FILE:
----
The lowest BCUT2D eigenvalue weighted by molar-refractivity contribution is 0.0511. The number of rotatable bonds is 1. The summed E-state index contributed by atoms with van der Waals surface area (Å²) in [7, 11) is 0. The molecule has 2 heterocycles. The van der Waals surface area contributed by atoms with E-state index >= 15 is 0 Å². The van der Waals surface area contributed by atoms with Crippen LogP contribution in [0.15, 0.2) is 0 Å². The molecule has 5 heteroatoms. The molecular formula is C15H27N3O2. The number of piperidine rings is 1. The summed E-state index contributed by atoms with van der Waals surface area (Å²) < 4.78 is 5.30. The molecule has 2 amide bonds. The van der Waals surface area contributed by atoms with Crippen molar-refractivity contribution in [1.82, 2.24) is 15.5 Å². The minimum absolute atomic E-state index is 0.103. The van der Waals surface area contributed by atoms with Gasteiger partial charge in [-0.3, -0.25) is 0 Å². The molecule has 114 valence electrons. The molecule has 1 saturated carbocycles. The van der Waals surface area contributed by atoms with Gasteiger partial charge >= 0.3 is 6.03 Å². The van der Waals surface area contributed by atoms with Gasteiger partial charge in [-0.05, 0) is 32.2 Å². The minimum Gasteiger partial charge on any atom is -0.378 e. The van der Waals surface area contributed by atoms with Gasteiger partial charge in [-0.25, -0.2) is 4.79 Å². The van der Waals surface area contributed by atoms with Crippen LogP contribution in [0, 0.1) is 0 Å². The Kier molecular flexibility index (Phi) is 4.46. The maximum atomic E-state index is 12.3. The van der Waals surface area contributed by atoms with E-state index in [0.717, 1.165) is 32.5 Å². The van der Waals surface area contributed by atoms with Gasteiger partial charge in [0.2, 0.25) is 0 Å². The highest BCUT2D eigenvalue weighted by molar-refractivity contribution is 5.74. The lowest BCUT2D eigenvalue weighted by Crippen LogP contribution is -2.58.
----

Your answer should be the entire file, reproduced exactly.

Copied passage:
The lowest BCUT2D eigenvalue weighted by molar-refractivity contribution is 0.0511. The number of rotatable bonds is 1. The summed E-state index contributed by atoms with van der Waals surface area (Å²) in [7, 11) is 0. The molecule has 2 heterocycles. The van der Waals surface area contributed by atoms with E-state index >= 15 is 0 Å². The van der Waals surface area contributed by atoms with Crippen LogP contribution in [0.15, 0.2) is 0 Å². The molecule has 5 heteroatoms. The molecular formula is C15H27N3O2. The number of piperidine rings is 1. The summed E-state index contributed by atoms with van der Waals surface area (Å²) < 4.78 is 5.30. The molecule has 2 amide bonds. The van der Waals surface area contributed by atoms with Crippen molar-refractivity contribution in [1.82, 2.24) is 15.5 Å². The minimum absolute atomic E-state index is 0.103. The van der Waals surface area contributed by atoms with Gasteiger partial charge in [-0.3, -0.25) is 0 Å². The molecule has 114 valence electrons. The molecule has 1 saturated carbocycles. The van der Waals surface area contributed by atoms with Gasteiger partial charge >= 0.3 is 6.03 Å². The van der Waals surface area contributed by atoms with Gasteiger partial charge in [-0.05, 0) is 32.2 Å². The minimum Gasteiger partial charge on any atom is -0.378 e. The van der Waals surface area contributed by atoms with Gasteiger partial charge in [-0.25, -0.2) is 4.79 Å². The van der Waals surface area contributed by atoms with Crippen LogP contribution in [0, 0.1) is 0 Å². The Kier molecular flexibility index (Phi) is 4.46. The maximum atomic E-state index is 12.3. The van der Waals surface area contributed by atoms with E-state index in [0.717, 1.165) is 32.5 Å². The van der Waals surface area contributed by atoms with Gasteiger partial charge in [0.2, 0.25) is 0 Å². The highest BCUT2D eigenvalue weighted by molar-refractivity contribution is 5.74. The lowest BCUT2D eigenvalue weighted by Crippen LogP contribution is -2.58.